In the Deep Dive into SIA series of articles I write in-depth analysis of the Smart Investing Approach (SIA). So far we have covered the following issues:
Why should excess debt be avoided in picking stocks – Deep Dive into SIA (1)
Are higher dividends better than higher growth? – Deep dive into SIA (2)
Scoring – Deep Dive into SIA (3).
Today I wanted to write about how the SIA-style portfolios (Pension Portfolio (PP) and Global Leaders Portfolio (GLP)) grab exposure to the anchors of the SIA philosophy of investing. Namely Long-Term High-Grade Sovereign Bonds, which alongside Gold bullion are the safe haven assets I use to balance the equity allocation of the portfolios accordingly to the phase of the economic cycle.
The choice of portfolio anchors
The choice of Long-Term High-Grade Sovereign Bonds (represented by TLT US ETF) and Gold (represented by GLD US ETF) as anchors of the portfolio have the following reasoning (those of you that read the PP and GLP Inception posts already know that):
(a) They have zero or negative correlation to equities, hence they give the portfolios the necessary asset class diversification effects. I present it in the below table. The table has a time span of 18 years, because no longer history is available for TLT. But it does support the general common knowledge that bonds have a negative correlation with equities and Gold has zero or close to zero correlation with equities:
As you can see TLT and IDCOT2 (the underlying index of TLT) have a -0,32-0,34 correlation coefficient with the four major US equity indices (DowJones [INDU], S&P500 [SPX], Nasdaq Composite [CCMP], Nasdaq100 [NDX]). And the second anchor, Gold (represented by XAU – Gold spot price – to ensure longer history than GLD), has close to zero correlation coefficient with the respecitve indices. GLD and XAU have perfect correlation of 1. Moreover, TLT and XAU are positively correlated with each other with a coefficient of 0,21. This is also desirable, because in case of an economic downturn the SIA portfolios are by rule mostly allocated in long-term bonds and Gold (plus some cash buffer of course).
(b) Long-Term High-Grade Sovereign Bonds and Gold bullion are treated as safe havens. Owning a US long-term debt in times of equity markets turmoils (1st of all during contraction/recession) is the usual way investors look to stay invested and not just turn their assets to cash. Given the fact that SIA portfolios are usually already prepositioned in the anchors (TLT, GLD) when the troubles come (thanks to the forecasting model (EAS) and appropriate asset reallocation before cycle peak), it makes them enjoy the returns the other market participants only chase.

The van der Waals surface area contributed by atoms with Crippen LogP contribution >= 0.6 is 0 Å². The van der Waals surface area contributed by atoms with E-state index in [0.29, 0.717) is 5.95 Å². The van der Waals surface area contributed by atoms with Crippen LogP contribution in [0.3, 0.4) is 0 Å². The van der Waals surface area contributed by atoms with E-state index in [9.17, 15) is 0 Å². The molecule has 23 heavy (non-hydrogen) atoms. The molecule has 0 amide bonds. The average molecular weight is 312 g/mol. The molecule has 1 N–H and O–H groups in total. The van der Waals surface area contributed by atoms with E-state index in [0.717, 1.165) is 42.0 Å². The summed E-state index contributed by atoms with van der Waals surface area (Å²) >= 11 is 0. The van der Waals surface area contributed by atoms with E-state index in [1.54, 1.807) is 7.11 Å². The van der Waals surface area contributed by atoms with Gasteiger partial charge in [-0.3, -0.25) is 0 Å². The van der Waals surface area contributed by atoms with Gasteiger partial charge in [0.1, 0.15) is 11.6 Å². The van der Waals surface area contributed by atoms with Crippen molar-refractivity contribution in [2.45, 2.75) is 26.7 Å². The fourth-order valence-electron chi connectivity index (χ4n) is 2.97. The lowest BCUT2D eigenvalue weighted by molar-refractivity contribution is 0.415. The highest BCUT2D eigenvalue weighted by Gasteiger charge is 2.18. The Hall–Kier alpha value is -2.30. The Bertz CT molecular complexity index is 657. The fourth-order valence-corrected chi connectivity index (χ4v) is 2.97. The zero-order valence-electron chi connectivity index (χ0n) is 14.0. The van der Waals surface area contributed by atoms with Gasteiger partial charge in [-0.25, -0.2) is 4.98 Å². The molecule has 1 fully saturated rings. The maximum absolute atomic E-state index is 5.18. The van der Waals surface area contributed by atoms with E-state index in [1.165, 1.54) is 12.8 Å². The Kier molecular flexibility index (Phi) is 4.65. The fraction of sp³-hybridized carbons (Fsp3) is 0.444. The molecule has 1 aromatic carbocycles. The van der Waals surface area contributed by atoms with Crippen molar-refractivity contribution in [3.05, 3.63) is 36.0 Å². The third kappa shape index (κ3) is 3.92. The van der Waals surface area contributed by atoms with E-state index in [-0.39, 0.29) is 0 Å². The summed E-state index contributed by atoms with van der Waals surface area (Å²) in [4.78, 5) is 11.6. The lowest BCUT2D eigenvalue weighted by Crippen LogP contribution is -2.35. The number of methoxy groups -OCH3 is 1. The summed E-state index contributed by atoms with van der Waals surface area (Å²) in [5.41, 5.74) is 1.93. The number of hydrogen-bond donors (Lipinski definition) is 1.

(c) Additionally GLD is a good inflation hedge.
Why TLT and not direct purchase of bonds
Many people say these days that ETFs are a nightmare and that they are killing the very clue of markets. There are of course reasons for that. They often lead to mispricing of certain assets, they artificially prolong trends and cause corrections to be way faster and deeper than they should be or were in the past. They generally increase what is called “horde thinking”. But, and there’s always a but, there are certain characteristics of ETFs that have caused their tremendous rise over the last decade and make them appealing especially to smaller non-institutional investors. These are mainly: they are cheap vs. active funds, they allow small investors to grab exposure on some assets normally not accessible for them, they replicate their benchmark as a rule without trying to beat it, which often ends bad in case of actively managed products.
For these reasons it is much easier to grab exposure on US (or any other High-Grade) sovereign debt via an ETF, rather than directly. An investor who does not have time and capabilites or knowledge on how to manage bond investments will often be better off just buying an index of bonds via an ETF. He will not grab extraordinary gains, but at least he will get the average returns that sovereign bonds can give without worrying of things like high par value of some bonds, reinvesting coupons, etc..
All the above holds true under some assumptions of course:
(a) the issuer of an ETF must be trustworthy,
(b) ETF should be liquid to avoid mispricing from the underlying and this usually goes along with the fund’s size (Assets Under Management),
(c) ETF should replicate the appropriate underlying the investor is looking for,